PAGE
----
Thursday, 28 December 2017

Stuff that is happening now

My computer seems to be predicting the end of days.

However I am confident some poems of mine will appear in Ambit 231 which is out January 2018.

You can find out more about Ambit here.

Sunday, 15 October 2017

New work

If you are interested in new work from me this year:

  • Check out a fresh and multi-faceted magazine The Blue Nib edited by Shirley Bell which the Southbank Poetry Library made me aware of - I have some poems in Issue 13 here
  • A couple of poems in The Eildon Tree - the wonderful and unique Scottish Borders publication driving the arts forward throughout Scotland and globally through the agency of Carol Norris, Sara Clark, Julian Colton and Iona McGregor
  • If you missed it, I had a poem in Open Mouse - btw I suggest you subscribe if you missed it because this is a fantastic almost daily treat of online poetry curated by Colin Will
  • I have a poem appearing in the Abridged Wormwood issue (I can't tell you how natural a fit that topic was - Greg McCartney the editor has a knack of coming up with the most addictive themes for poets and artists; not to mention the impact of the photography throughout the magazine series); there is a preview here
    The physical version of Abridged "is generally available at art galleries and arts organisations in Belfast, Dublin, Derry, Galway. Usually for a limited period as they go very quickly". Free PDFs are also available from the website.
  • I have a poem in the soon to appear Issue 20 of Under the Radar - copies available from the website; take a look at the range of poets featured in previous issues and you will understand why it is well worth getting a copy sooner rather than later as they sell out quickly.
  • If you like a more regular dose of p&g can I suggest you go over to where I post photos taken with a Windows Phone most of the time

Thank you to all the editors and teams for taking the time to read and publish these. Delighted to feature alongside some great poets, artists, writers and photographers.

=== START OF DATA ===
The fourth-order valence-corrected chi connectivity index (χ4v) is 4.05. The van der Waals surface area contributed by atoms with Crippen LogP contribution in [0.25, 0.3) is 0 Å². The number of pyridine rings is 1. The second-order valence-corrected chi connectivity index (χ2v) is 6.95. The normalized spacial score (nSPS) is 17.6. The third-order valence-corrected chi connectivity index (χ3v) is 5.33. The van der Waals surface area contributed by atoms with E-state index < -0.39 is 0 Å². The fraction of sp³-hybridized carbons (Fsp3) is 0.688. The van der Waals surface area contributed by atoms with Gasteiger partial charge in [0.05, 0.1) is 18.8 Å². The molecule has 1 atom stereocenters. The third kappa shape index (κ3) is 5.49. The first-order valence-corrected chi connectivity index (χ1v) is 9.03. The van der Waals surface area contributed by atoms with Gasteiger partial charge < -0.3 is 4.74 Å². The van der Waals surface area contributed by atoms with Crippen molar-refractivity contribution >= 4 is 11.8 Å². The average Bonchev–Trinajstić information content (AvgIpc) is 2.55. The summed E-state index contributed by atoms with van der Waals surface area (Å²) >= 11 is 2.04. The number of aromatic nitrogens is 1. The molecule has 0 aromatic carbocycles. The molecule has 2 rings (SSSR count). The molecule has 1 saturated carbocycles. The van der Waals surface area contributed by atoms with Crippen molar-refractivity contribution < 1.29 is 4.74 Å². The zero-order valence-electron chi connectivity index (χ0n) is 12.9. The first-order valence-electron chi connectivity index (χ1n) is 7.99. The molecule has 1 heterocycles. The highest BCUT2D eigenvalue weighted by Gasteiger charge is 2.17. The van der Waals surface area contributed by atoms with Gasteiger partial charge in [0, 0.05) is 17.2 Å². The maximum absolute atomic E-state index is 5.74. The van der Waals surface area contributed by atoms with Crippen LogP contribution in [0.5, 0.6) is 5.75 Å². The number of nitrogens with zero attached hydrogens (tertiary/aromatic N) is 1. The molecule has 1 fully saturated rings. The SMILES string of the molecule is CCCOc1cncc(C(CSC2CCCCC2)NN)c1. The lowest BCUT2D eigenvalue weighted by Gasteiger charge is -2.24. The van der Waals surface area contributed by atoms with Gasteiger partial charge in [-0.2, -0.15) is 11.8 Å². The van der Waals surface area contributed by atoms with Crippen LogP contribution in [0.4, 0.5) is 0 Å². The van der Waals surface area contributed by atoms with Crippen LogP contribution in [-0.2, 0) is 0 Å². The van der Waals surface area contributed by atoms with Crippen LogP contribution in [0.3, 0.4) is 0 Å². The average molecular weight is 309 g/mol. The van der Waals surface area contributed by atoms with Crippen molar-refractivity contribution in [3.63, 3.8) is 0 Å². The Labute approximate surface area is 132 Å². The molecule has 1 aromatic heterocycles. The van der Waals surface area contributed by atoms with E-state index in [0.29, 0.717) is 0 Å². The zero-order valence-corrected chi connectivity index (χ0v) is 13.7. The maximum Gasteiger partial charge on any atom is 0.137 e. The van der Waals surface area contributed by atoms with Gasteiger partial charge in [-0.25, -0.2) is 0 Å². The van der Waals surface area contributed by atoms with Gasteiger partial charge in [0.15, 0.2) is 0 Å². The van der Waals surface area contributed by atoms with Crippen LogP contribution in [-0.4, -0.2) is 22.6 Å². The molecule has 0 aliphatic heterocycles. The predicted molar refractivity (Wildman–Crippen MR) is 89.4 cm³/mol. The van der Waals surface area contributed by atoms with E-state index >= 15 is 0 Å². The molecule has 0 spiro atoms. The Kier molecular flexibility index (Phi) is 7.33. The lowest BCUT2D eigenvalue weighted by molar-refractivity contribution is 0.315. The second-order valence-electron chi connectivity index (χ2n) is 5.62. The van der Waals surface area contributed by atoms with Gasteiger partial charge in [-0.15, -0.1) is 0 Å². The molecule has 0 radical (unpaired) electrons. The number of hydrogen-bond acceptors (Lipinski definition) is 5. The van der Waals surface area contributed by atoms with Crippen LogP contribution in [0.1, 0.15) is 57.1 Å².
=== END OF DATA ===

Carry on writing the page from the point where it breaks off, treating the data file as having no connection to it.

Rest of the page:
Bridget Khursheed me and my webcam

Other news: I am doing an MSc in Advanced Security and Digital Forensics at Edinburgh Napier University and still doing my regular geek day job. As usual I am confident I can do all of these things and still write the poetry I want to. It is part of my practice to work and write. A theory borne out by presidential/solder/mother/doctor/lawyer/publisher/priest/spy etc poets everywhere and throughout history. Poetry doesn't stop things happening. It makes things happen.

Mermaid - Louise Morey Bowman

Louise Morey Bowman 1882–1944 is recognised as Canada's first imagist poet.


Fra Lippo Lippi's women had your breasts,
And your great curving forehead - but your ears
Are delicate crinkled shells God must have clapped
Upon a mermaid's head on either side
When he created her in deep sea-caves
Finishing with a lovely sea-green tail
But your white limbs are purely Eden made.

When your veined eyelids droop, then Lippi paints
Your portrait til you lift your gaze again.
Such eyes are far beyond Fra Lippi's power.
For Eve's were not so simple and profound
I think and Lilith's not so darkly grey.
Yours are the eyes that, in those green sea-caves,
Reproachful, stared at God, and at your tail.

Found this in a wartime anthology of Canadian Poetry (Pelican Books 1942); compiled by Ralph Gustafson it has some dreary fare indeed which I hope was at least comforting for soldiers, sailors and airmen thinking of home. The pages have almost disintegrated as it is on ration-quality paper. The book even has its old adverts.

This poem by Bowman stands out: although at first it seems cut from a swirly Browning cloth, it slips out of the Victorian Romantic stream into something quite different and arrestingly sensual. Hope you enjoy it.

Friday, 11 August 2017

#Hawickfest review

Our friend from the west poet Rab Wilson has written a fine review of #Hawickfest spokenword in the National which you can find here:

All we need to add is: good times were had.

More photos are available on our Facebook page here

p&g is already looking forward to next year. Thanks Thomas Clark for organising the clamjamfry and Julie Witford and the Cornucopia Magazine for hosting in their lovely venue.

Friday, 4 August 2017

#Hawickfest spoken word 5th August 2017

Looking forward to #Hawickfest spoken word sesh 1-3pm Cornucopia Room (opposite Heart of Hawick) - see you there to enjoy the words of the very talented Jules Horne Tom Murray Anita John Sara Clark Brian Holton and Thomas Clark. p&g will be reading too.

You can find out more about the Heart of Hawick Music Festival here

Sunday, 11 June 2017

Dorothy Wordsworth on the Scottish Borders